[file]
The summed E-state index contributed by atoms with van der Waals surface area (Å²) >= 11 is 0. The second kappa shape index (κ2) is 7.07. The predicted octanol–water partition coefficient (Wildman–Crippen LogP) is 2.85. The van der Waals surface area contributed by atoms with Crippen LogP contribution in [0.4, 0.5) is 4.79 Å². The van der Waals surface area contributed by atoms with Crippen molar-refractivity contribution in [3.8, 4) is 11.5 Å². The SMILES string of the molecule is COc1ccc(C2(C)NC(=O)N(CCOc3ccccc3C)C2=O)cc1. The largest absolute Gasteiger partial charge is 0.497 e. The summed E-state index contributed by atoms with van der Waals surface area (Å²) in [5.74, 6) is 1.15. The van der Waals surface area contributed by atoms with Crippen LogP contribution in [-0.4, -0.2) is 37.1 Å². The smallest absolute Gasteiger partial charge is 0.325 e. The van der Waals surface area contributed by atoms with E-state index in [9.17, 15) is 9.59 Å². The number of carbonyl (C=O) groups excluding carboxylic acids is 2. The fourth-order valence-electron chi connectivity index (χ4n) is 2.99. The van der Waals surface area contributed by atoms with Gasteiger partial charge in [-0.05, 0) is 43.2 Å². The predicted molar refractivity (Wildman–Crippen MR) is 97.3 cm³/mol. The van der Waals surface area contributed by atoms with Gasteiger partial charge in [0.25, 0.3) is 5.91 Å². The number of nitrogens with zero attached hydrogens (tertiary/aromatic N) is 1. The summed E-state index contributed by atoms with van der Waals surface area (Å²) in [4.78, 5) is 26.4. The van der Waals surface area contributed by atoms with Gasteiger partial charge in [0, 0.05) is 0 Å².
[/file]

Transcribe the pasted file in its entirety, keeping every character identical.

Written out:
The summed E-state index contributed by atoms with van der Waals surface area (Å²) >= 11 is 0. The second kappa shape index (κ2) is 7.07. The predicted octanol–water partition coefficient (Wildman–Crippen LogP) is 2.85. The van der Waals surface area contributed by atoms with Crippen LogP contribution in [0.4, 0.5) is 4.79 Å². The van der Waals surface area contributed by atoms with Crippen molar-refractivity contribution in [3.8, 4) is 11.5 Å². The SMILES string of the molecule is COc1ccc(C2(C)NC(=O)N(CCOc3ccccc3C)C2=O)cc1. The largest absolute Gasteiger partial charge is 0.497 e. The summed E-state index contributed by atoms with van der Waals surface area (Å²) in [5.74, 6) is 1.15. The van der Waals surface area contributed by atoms with Crippen LogP contribution in [-0.4, -0.2) is 37.1 Å². The smallest absolute Gasteiger partial charge is 0.325 e. The van der Waals surface area contributed by atoms with E-state index in [9.17, 15) is 9.59 Å². The number of carbonyl (C=O) groups excluding carboxylic acids is 2. The fourth-order valence-electron chi connectivity index (χ4n) is 2.99. The van der Waals surface area contributed by atoms with Gasteiger partial charge in [-0.05, 0) is 43.2 Å². The predicted molar refractivity (Wildman–Crippen MR) is 97.3 cm³/mol. The van der Waals surface area contributed by atoms with Gasteiger partial charge in [0.25, 0.3) is 5.91 Å². The number of nitrogens with zero attached hydrogens (tertiary/aromatic N) is 1. The summed E-state index contributed by atoms with van der Waals surface area (Å²) in [4.78, 5) is 26.4. The van der Waals surface area contributed by atoms with Gasteiger partial charge in [0, 0.05) is 0 Å².